I’ve been emotional about what’s going on in the world, in my life and the lives of friends, associates, and family. As these emotions showed up for me, I had to admit to myself the things I’ve been holding back – storing my fears in a box which I had planned to open up later, or not at all. But, for the most part, these emotions are held at bay and, like you, I am soldiering on.
Strong emotions first showed the other day when a graduate of our Path Forward Leadership Workshop sent an email thanking us for everything he learned in our program – and for how this learning has guided him in recent weeks. At a time like this, I felt immensely blessed to know that somewhere, out there, people are using what we have taught to guide them.
The emotions continued during the day as I reflected on the resilience and humanity of the people I interacted with, including my colleague Sarah, my new friend Norman, and as always, my wife, Paula. Maybe the courage, doggedness, creativity, and love I witnessed today weren’t extraordinary, but they deserve extraordinary notice and recognition.
There are times when I am deeply ashamed of being human, for our venality and our violence and our selfishness. Today was a day in which I could be proud to be human, and this is a feeling I have when listening to Mozart, or walking the paths of a well-tended garden. There is so much good in us, and when revealed, it is magical and reassuring.
My last moment of strong emotion came in the evening when I listened to a TV interview with Todd Semonite, the Chief of the U.S. Army Corps of Engineers. The Army Corps was tasked with building a long list of medical facilities on short notice, with the added burden of having to change directions daily as the virus practices its evil and capricious sorcery.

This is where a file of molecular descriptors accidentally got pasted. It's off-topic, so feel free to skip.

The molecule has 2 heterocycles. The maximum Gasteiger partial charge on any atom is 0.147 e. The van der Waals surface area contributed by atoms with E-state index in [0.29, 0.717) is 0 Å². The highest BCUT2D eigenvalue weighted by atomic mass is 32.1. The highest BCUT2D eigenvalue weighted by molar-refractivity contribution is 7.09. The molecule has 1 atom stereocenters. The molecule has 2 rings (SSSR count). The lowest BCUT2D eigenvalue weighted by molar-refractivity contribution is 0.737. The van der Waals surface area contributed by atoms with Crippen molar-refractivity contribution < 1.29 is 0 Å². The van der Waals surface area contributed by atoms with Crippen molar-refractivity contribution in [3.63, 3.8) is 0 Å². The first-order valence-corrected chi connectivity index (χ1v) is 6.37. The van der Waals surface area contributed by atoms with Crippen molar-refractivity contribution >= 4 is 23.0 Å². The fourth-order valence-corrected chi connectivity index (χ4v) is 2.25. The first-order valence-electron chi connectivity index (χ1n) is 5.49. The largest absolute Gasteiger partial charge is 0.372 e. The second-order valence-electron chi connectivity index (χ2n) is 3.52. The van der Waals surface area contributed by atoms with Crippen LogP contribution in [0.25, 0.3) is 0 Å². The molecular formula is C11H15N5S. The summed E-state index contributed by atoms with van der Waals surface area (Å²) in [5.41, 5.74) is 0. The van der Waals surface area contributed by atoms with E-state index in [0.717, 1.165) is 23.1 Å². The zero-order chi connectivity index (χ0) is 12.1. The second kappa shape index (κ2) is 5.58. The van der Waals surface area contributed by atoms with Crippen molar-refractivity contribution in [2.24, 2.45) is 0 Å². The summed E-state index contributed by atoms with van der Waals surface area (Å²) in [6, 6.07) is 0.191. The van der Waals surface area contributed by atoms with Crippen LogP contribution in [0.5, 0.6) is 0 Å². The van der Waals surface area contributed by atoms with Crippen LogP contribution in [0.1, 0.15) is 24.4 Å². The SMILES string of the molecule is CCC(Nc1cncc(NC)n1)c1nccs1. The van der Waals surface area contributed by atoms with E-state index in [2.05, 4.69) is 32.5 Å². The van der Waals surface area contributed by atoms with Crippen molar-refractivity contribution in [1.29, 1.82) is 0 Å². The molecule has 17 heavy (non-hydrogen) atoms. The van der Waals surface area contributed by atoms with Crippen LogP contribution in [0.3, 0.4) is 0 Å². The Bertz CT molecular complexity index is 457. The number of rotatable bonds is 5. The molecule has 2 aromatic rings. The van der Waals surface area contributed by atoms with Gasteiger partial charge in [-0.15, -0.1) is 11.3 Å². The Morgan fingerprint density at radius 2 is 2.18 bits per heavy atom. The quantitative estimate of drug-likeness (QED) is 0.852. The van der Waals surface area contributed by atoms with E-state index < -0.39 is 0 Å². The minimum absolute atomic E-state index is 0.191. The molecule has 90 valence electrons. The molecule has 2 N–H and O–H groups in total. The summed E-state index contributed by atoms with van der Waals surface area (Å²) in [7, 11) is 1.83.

When the first few words came out of this man’s mouth, I felt cared for, and I didn’t think I needed that, but I suppose I did. He was resolute, in charge, and the absolute dictionary definition of “can-do.” I found myself choking back tears as he described with pride and hopefulness the logistics and creativity of the Army Corps’ practical solutions to its challenges. I heard a man who wasn’t going to let me down, a man who is exactly the kind of man I want in my corner. I found myself filled with gratitude that this human being exists, right now, right here in this country, to help all of us.
At Path Forward, our mission in leadership development is to reduce human suffering. This is what leadership does – it lifts us, it grounds us, it treats us with respect, and it gives us hope and a reason to be proud. Thanks to everyone I touched today – you were all leaders who helped ease my journey. Please let me know if I can help do the same for you.